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Practice makes perfect for ‘Messiah’ performers

Locations: News Published

By Will Grandbois
Sopris Sun Staff

The spirit was already there in the area’s first performance of George Frideric Handel’s choral epic “Messiah” 40 years ago, but the substance had room for improvement.

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“We were terrible when I think back,” said Steve Child who, along with his wife, Molly, has been participating almost since Day One. “Over the years we’ve added more parts of it and become more expert… Now the group has really blended.”

And while the Aspen Choral Society no longer brings the event to Carbondale, participation and performances up and down the Valley makes it a whole community event. One year, John Denver even joined a performance at the Wheeler Opera House.

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“The way we remember, he didn’t really know the part all that well, but he was very enthusiastic,” Child said.

The choir as a whole is full of amateurs and welcoming to first timers.

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“The people who have been singing it a long time help the newcomers,” Child said. “It’s really a group effort — a chance to give a Christmas gift to the community.”

There are auditions for the solos, but while many of those selected have musical backgrounds, you might not know it.

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“There’s a tremendous amount of music talent in the Valley. They’re skiers, they’re musicians, they’re public school teachers,” said Stacey Weiss, who has sung with the group since 1994 and did a stint on the staff as “chief cook and bottle washer.”

“It’s one of the true great locals organizations that really embodies the spirit of Aspen,” she said. “It’s one of those little holiday miracles.”

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The music itself is part of that, and she doesn’t feel that Christian themes clash with her Jewish roots.

“I don’t see it as a particular religious experience, but as a musical experience that can bring people together no matter what their background,” she said. “It’s the un-commercialization of Christmas, and everybody finds something different in it.”

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Director and Conductor Paul Dankers agrees.

“For me the music speaks for itself,” he said. “I think it’s Handel’s best work.”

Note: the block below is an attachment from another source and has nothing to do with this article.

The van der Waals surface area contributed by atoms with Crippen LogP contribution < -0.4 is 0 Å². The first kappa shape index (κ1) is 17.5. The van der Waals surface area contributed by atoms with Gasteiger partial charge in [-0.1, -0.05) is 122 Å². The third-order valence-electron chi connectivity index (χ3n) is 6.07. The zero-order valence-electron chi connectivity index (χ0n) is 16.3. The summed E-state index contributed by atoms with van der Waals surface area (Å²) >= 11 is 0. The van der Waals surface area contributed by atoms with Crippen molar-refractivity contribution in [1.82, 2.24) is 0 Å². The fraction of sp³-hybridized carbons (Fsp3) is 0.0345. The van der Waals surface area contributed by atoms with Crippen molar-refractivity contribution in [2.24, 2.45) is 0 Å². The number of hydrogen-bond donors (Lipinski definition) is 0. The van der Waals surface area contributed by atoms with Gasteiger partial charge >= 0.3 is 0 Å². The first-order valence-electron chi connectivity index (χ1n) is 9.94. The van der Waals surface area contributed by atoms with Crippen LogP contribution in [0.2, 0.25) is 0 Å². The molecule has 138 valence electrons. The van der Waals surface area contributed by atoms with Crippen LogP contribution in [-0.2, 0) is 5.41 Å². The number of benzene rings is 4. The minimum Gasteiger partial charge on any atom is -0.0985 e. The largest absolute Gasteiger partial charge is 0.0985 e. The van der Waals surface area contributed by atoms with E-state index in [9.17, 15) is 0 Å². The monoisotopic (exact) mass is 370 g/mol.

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And, he added, sacred texts are replete with Messianic figures in addition to Christ, and the motif continues to pop up in modern fiction.

Regardless, the piece, particularly the Hallelujah chorus, is synonymous with the season for many (even though some of the later parts actually relate more closely to Easter).

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“I think all of us have a need for traditions in our lives, and many people tell me that Christmas is not Christmas without “Messiah,” Dankers said.

Dankers himself is a relative newcomer to the group, filling the vacuum left by the late Ray Adams in 2013.

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“I’ve got to hand it to Ray. The integrity of being able to do that piece of music for more than 35 years and still give it its due — my hat’s off to him,” Dankers said.

That legacy has allowed Dankers to hold the group to a standard unprecedented for an amateur choir.

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“You have a whole body of people who already know the notes, so you can spend so much more time on the artistic portion of it and take it to a level you can’t get at if we were learning a brand new piece of music,” he said.

That shouldn’t discourage newcomers.

“Maybe not everybody can be a world class soloist, but chorale singing is a very egalitarian undertaking.The whole goal is to blend and do something as a group that none of us could do as an individual,” Dankers observed.  “I think in this day and age when we’re so divided by so many things, being able to make music together creates a connection that hopefully crosses those boundaries.”

Next Steps


The Aspen Choral Society sings Handel’s “Messiah”

When and Where:

Snowmass Chapel: 7 p.m. Dec. 14,

Basalt Middle School: 7 p.m. Dec. 15,

Wheeler Opera House: 7 p.m.  Dec. 16

St. Stephen’s Catholic Church: 7 p.m. Dec. 17

Tickets: $15 at or $20 at the door